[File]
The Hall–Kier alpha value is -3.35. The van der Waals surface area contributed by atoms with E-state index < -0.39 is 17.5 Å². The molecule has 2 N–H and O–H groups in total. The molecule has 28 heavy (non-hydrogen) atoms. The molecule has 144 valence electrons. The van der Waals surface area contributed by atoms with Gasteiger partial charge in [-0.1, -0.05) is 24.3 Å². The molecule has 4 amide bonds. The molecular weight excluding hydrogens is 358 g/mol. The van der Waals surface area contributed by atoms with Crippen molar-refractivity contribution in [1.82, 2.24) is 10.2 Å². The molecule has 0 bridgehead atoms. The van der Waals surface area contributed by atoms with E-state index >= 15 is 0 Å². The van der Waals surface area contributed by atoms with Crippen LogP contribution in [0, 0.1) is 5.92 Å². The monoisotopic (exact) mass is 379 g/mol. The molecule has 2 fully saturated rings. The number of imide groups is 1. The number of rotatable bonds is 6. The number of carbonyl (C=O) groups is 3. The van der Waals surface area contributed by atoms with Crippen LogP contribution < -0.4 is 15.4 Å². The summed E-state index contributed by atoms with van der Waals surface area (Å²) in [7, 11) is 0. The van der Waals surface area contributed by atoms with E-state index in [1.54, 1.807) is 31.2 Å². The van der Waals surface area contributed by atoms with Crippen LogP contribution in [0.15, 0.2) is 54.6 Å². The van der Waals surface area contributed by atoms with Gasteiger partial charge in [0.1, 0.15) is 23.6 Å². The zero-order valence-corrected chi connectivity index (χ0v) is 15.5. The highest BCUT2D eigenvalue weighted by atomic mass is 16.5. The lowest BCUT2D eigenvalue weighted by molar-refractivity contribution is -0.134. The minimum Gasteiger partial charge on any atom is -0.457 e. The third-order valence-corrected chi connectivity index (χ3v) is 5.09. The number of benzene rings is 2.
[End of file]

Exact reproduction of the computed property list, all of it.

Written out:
The Hall–Kier alpha value is -3.35. The van der Waals surface area contributed by atoms with E-state index < -0.39 is 17.5 Å². The molecule has 2 N–H and O–H groups in total. The molecule has 28 heavy (non-hydrogen) atoms. The molecule has 144 valence electrons. The van der Waals surface area contributed by atoms with Gasteiger partial charge in [-0.1, -0.05) is 24.3 Å². The molecule has 4 amide bonds. The molecular weight excluding hydrogens is 358 g/mol. The van der Waals surface area contributed by atoms with Crippen molar-refractivity contribution in [1.82, 2.24) is 10.2 Å². The molecule has 0 bridgehead atoms. The van der Waals surface area contributed by atoms with E-state index >= 15 is 0 Å². The van der Waals surface area contributed by atoms with Crippen LogP contribution in [0, 0.1) is 5.92 Å². The monoisotopic (exact) mass is 379 g/mol. The molecule has 2 fully saturated rings. The number of imide groups is 1. The number of rotatable bonds is 6. The number of carbonyl (C=O) groups is 3. The van der Waals surface area contributed by atoms with Crippen LogP contribution < -0.4 is 15.4 Å². The summed E-state index contributed by atoms with van der Waals surface area (Å²) in [7, 11) is 0. The van der Waals surface area contributed by atoms with E-state index in [1.54, 1.807) is 31.2 Å². The van der Waals surface area contributed by atoms with Crippen LogP contribution in [0.15, 0.2) is 54.6 Å². The van der Waals surface area contributed by atoms with Gasteiger partial charge in [0.1, 0.15) is 23.6 Å². The zero-order valence-corrected chi connectivity index (χ0v) is 15.5. The highest BCUT2D eigenvalue weighted by atomic mass is 16.5. The lowest BCUT2D eigenvalue weighted by molar-refractivity contribution is -0.134. The minimum Gasteiger partial charge on any atom is -0.457 e. The third-order valence-corrected chi connectivity index (χ3v) is 5.09. The number of benzene rings is 2.